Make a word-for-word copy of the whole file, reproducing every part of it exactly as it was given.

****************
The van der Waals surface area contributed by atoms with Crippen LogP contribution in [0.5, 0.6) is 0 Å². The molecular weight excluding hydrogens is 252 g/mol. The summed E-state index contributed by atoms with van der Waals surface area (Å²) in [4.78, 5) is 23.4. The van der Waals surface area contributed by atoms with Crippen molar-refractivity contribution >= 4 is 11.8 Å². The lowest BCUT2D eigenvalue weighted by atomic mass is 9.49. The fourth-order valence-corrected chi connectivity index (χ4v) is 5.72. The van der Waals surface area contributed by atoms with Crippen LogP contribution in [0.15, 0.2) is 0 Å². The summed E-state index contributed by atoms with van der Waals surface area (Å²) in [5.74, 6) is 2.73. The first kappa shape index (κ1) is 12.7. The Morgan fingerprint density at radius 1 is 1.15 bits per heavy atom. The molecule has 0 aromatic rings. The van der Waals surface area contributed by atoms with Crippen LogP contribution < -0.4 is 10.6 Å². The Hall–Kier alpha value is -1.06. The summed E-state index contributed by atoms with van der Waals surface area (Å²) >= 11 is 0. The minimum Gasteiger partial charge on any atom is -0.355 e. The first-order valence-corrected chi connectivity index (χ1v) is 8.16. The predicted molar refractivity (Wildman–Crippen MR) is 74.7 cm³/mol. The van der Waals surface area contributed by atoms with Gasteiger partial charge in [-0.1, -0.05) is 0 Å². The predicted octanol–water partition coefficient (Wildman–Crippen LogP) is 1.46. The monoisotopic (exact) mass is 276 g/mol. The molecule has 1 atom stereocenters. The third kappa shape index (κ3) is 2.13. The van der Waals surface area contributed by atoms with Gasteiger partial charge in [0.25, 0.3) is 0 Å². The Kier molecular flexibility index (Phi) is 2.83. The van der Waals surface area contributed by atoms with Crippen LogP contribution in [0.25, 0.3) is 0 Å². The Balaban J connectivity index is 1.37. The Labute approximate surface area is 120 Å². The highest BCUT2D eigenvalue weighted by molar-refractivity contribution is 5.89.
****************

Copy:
The van der Waals surface area contributed by atoms with Crippen LogP contribution in [0.5, 0.6) is 0 Å². The molecular weight excluding hydrogens is 252 g/mol. The summed E-state index contributed by atoms with van der Waals surface area (Å²) in [4.78, 5) is 23.4. The van der Waals surface area contributed by atoms with Crippen molar-refractivity contribution >= 4 is 11.8 Å². The lowest BCUT2D eigenvalue weighted by atomic mass is 9.49. The fourth-order valence-corrected chi connectivity index (χ4v) is 5.72. The van der Waals surface area contributed by atoms with Crippen LogP contribution in [0.15, 0.2) is 0 Å². The summed E-state index contributed by atoms with van der Waals surface area (Å²) in [5.74, 6) is 2.73. The first kappa shape index (κ1) is 12.7. The Morgan fingerprint density at radius 1 is 1.15 bits per heavy atom. The molecule has 0 aromatic rings. The van der Waals surface area contributed by atoms with Crippen LogP contribution < -0.4 is 10.6 Å². The Hall–Kier alpha value is -1.06. The summed E-state index contributed by atoms with van der Waals surface area (Å²) >= 11 is 0. The minimum Gasteiger partial charge on any atom is -0.355 e. The first-order valence-corrected chi connectivity index (χ1v) is 8.16. The predicted molar refractivity (Wildman–Crippen MR) is 74.7 cm³/mol. The van der Waals surface area contributed by atoms with Gasteiger partial charge in [-0.1, -0.05) is 0 Å². The predicted octanol–water partition coefficient (Wildman–Crippen LogP) is 1.46. The monoisotopic (exact) mass is 276 g/mol. The molecule has 1 atom stereocenters. The third kappa shape index (κ3) is 2.13. The van der Waals surface area contributed by atoms with Gasteiger partial charge in [0.25, 0.3) is 0 Å². The Kier molecular flexibility index (Phi) is 2.83. The van der Waals surface area contributed by atoms with Crippen LogP contribution in [0.25, 0.3) is 0 Å². The Balaban J connectivity index is 1.37. The Labute approximate surface area is 120 Å². The highest BCUT2D eigenvalue weighted by molar-refractivity contribution is 5.89.